Generally speaking, there are many ways in which test items, as well as tests, can be biased or unfair to individual test takers or groups of test takers. As far as tests are concerned, the possibility of bias can be investigated by ascertaining whether test scores have the same meaning for members of different subgroups of the population (see Chapter 5). The question of test fairness, on the other hand, is a more complex and controversial issue. Whereas there is general agreement that unfair uses of tests must be avoided, exactly what constitutes fairness in testing is a matter of considerable debate (AERA, APA, NCME, 1999, pp. 74-76). Nevertheless, test users have a major responsibility in implementing fair testing practices through a thoughtful consideration of the appropriateness of instruments for their intended purposes and for potential test takers (Chapter 7).
At the level of test items, questions concerning bias and unfairness are more circumscribed and are usually taken up while a test is under development. To this end, test items are analyzed qualitatively and quantitatively throughout the process of test construction. Naturally, the extent to which test items undergo these reviews is related to the intended purpose of a test. Special care is taken to eliminate any possible bias or unfairness in the items of ability tests that are to be used in making decisions that have significant consequences for test takers.
The qualitative evaluation of test items from the point of view of fairness is based on judgmental procedures conducted by panels of demographically heterogeneous individuals who are qualified by virtue of their sensitivity to such matters and, preferably, by their expertise in the areas covered by a test as well. Typically these reviews occur at two stages. During the initial phase of test construction, when items are written or generated, they are examined in order to (a) screen out any stereotypical depictions of any identifiable subgroup of the population, (b) eliminate items whose content may be offensive to members of minority groups, and (c) ensure that diverse subgroups are appropriately represented in the materials contained in an item pool. In this initial review, individuals who are familiar with the linguistic and cultural habits of the specific subgroups likely to be encountered among potential test takers should also identify item content that may work to the benefit or detriment of any specific group, so that it may be revised. The second stage of qualitative item review occurs later in the process of test construction, after the items have been administered and item performance data have been analyzed separately for different subgroups. At this stage, items that show subgroup differences in indexes of difficulty, discrimination, or both are examined to identify the reasons for such differences and are either revised or discarded as warranted.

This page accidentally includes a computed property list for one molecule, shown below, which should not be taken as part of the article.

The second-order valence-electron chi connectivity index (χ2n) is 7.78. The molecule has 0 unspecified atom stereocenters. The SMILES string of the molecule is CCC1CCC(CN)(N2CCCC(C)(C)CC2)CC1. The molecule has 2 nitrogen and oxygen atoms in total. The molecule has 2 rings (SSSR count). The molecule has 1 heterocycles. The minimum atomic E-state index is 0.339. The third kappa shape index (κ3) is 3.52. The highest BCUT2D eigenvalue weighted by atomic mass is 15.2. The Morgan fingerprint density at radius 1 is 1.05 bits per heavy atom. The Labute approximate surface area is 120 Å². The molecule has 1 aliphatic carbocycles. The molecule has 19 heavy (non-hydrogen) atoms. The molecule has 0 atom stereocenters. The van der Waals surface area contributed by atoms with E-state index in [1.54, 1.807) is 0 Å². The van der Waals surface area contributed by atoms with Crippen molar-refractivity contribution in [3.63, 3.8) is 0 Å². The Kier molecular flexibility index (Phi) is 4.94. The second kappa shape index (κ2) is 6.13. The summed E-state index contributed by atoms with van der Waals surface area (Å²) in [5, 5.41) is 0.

The quantitative assessment of item bias has sometimes been linked simply to the differences in the relative difficulty of test items for individuals from diverse demographic groups. However, this interpretation of item bias is viewed as naive by testing professionals who do not consider differences in the relative difficulty of an item for different groups to be sufficient evidence that the item is biased (see, e.g., Drasgow, 1987). Instead, from a psychometric standpoint, an item is considered to be biased only if individuals from different groups who have the same standing on a trait differ in the probability of responding to the item in a specified manner. In tests of ability, for instance, bias may be inferred when persons who possess equal levels of ability, but belong to different demographic groups, have different probabilities of success on an item. Thus, in the testing literature, item bias is more properly described as differential item functioning (DIF), a label that more pointedly denotes instances in which the relationship between item performance and the construct assessed by a test differs across two or more groups.